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  #21  
Old 07-10-2006, 04:11 PM
northernmedic northernmedic is offline
 
Posts: 208
Talking

Ahh the drive by good samaritan. It will be the death of the 911 system in vancouver. Did a call the other day for a home less guy sleeping. Multiple people frantically calling 911 reporting an unconscious man on the sidewalk. Discussion goes something like this....

West side princess: You have to HELP this man!

Me: he sleeping just leave him alone.

WSP: DO SOMETHING!

Me: Ma'am this is an ALS unit you don't get to go in the back unless you're actually really sick.

WSP: WHAT?

My crusty old school partner: Why don't you take him back to your house and feed him a hot meal then you silly woman?

We cleared, and cancelled everyone else. So far no complaint....Some people just need to see the error of their ways
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  #22  
Old 07-11-2006, 10:43 AM
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CanuckEMT CanuckEMT is offline
 
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I do like the idea of the scenarios. Put my vote in to continue with 'em.
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  #23  
Old 07-11-2006, 01:01 PM
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North_of_60 North_of_60 is offline
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Quote:
Originally Posted by firefighter26
Scenario #2
--------------------------------------
You are dispatched to the a little league ball park not to far from the station. Arriving on scene you notice a crowd forming in the outfield.

As you approach the crowd you notice a young female ball player laying 3/4 prone. Bystanders have placed a jacket under her head and are trying to comfort her.

The female PT is unresponsive and you notice that her skin is warm and flushed and some blueness is started to form around her mouth.

Go!
Apart from scene safety etc., I think that my first action would be to ask what happened. This is going to be the biggest indication if it is Trauma or Medical. It may be that she was hit in the head with a ball and has a brain injury. However, if it is medical, I would agree with DH and say that Anaphalaxis would be my first guess.
Remember that a history is a huge clue in what you are going to treat for and the events leading up to an incident are part of that history. Rule of Thumb:
Trauma Cases - 25% verbal history, 75% assessment
Medical Cases - 75% verbal history, 25% assessment

Keep up with your medical training and try out different senarios.
FF26 - Great First Responder Senarios, keep them comming.

Stay Safe,

North of 60
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  #24  
Old 07-11-2006, 01:03 PM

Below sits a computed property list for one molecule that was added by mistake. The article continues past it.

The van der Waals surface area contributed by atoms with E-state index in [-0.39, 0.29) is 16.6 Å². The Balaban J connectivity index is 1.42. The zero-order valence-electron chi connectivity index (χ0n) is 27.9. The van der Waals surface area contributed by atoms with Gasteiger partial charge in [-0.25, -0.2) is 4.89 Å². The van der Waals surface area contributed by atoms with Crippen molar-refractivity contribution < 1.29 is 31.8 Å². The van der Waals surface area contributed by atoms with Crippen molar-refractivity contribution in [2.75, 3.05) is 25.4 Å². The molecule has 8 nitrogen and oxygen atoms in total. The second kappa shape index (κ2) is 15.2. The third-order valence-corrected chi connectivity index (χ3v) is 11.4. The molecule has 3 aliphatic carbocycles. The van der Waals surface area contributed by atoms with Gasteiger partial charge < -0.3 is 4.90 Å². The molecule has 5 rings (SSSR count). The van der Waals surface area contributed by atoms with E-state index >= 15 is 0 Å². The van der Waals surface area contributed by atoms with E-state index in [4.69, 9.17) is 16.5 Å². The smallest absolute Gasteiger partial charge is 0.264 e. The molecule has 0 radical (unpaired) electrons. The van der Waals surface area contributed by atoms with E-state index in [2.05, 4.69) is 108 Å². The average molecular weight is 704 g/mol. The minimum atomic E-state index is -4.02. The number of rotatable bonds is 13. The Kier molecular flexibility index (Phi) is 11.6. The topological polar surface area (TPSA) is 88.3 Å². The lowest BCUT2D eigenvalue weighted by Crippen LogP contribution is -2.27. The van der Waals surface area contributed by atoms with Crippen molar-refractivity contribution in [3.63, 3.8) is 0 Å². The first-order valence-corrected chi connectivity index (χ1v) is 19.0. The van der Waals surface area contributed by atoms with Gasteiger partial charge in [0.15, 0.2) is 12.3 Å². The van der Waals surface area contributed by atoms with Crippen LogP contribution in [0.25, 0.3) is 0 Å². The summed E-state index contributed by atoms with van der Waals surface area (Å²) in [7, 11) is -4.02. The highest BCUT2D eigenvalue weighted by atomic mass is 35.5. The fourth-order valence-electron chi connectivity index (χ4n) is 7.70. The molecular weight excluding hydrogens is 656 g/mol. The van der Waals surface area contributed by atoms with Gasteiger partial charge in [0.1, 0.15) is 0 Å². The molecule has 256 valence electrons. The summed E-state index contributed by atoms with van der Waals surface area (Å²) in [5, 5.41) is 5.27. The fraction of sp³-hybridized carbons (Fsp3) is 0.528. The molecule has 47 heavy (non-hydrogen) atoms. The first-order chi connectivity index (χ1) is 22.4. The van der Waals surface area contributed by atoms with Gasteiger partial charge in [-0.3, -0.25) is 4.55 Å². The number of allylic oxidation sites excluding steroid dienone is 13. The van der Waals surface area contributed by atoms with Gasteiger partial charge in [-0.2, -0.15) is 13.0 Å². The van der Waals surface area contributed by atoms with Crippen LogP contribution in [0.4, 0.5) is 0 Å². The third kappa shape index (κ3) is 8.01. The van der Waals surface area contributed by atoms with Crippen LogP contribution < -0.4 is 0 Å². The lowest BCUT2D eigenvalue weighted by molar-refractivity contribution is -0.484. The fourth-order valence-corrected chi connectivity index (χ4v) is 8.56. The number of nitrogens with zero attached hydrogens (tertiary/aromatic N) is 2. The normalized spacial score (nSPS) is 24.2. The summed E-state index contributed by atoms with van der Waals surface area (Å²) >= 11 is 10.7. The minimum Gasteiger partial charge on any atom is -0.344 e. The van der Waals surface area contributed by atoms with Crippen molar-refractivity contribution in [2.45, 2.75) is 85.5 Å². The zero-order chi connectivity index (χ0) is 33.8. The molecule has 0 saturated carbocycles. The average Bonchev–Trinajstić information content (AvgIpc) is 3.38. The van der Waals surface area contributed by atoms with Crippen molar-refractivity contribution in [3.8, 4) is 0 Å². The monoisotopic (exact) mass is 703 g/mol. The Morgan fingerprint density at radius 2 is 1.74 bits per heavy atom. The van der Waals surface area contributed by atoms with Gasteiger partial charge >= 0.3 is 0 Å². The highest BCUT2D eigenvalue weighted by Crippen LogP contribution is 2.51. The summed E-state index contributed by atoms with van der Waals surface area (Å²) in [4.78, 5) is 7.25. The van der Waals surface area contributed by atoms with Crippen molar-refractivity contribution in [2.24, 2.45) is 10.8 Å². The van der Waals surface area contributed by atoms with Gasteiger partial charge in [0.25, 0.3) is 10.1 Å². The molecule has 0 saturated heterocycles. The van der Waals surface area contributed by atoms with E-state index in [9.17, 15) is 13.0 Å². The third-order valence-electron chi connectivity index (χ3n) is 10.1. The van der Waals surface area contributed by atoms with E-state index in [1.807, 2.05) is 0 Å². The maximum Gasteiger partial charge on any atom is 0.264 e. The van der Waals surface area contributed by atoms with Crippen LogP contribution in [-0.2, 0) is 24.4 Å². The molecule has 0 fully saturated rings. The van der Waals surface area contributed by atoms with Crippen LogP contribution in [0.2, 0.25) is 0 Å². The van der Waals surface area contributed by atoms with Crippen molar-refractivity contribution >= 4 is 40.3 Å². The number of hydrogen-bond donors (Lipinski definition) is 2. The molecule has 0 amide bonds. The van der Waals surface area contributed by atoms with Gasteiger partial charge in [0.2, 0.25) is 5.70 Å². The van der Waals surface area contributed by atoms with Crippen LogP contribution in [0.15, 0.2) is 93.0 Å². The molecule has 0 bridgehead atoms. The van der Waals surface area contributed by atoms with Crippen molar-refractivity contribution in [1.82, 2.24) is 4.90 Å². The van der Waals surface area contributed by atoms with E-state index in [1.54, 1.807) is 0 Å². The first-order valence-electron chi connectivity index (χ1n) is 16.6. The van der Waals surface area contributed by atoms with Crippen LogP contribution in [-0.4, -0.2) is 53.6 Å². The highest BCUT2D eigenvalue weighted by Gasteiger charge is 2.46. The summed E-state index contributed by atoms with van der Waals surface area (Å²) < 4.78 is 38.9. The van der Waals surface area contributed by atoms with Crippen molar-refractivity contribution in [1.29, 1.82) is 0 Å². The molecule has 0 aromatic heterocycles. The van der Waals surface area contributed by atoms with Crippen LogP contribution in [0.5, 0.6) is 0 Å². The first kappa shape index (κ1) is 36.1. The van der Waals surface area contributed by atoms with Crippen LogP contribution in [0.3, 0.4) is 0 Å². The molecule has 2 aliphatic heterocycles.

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iamvff iamvff is offline
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Quote:
Originally Posted by North_of_60
However, if it is medical, I would agree with DH and say that Anaphalaxis would be my first guess.
Prolly a peanut allergy!


iamvff
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  #25  
Old 07-11-2006, 01:06 PM
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dentedhead dentedhead is offline
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Quote:
Originally Posted by iamvff
Prolly a peanut allergy!


iamvff
Nuttin better than baseball and peanuts

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  #26  
Old 07-11-2006, 03:12 PM
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Ok, time for Scenario No. 4.....

------------------------------------
You've been toned out for an unknown collapse to a residential area in your district. A distraught mother meets you on the road and motions you to the back yard. She points to a tree fort approximately 8 feet off the ground. She says that her boy and his friend, both 12 years old, are passed out in the tree fort.

Using a ladder off the engine you climb up and find two 12 year old males, but unresponsive to verbal. Skin on both PTs is pale cool and clamy. One boy shows evidence of having thrown up a few times. You also notice an empty container of industrial strength cleaner and some soaked rags near the boys.

EHS is delayed. ETA 20 minutes.


Looking for:
- Assessments (how do you think they would present themselves)
- Treatements (your actions)
------------------------------------
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  #27  
Old 07-11-2006, 05:30 PM
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Scuba Scuba is offline
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Quote: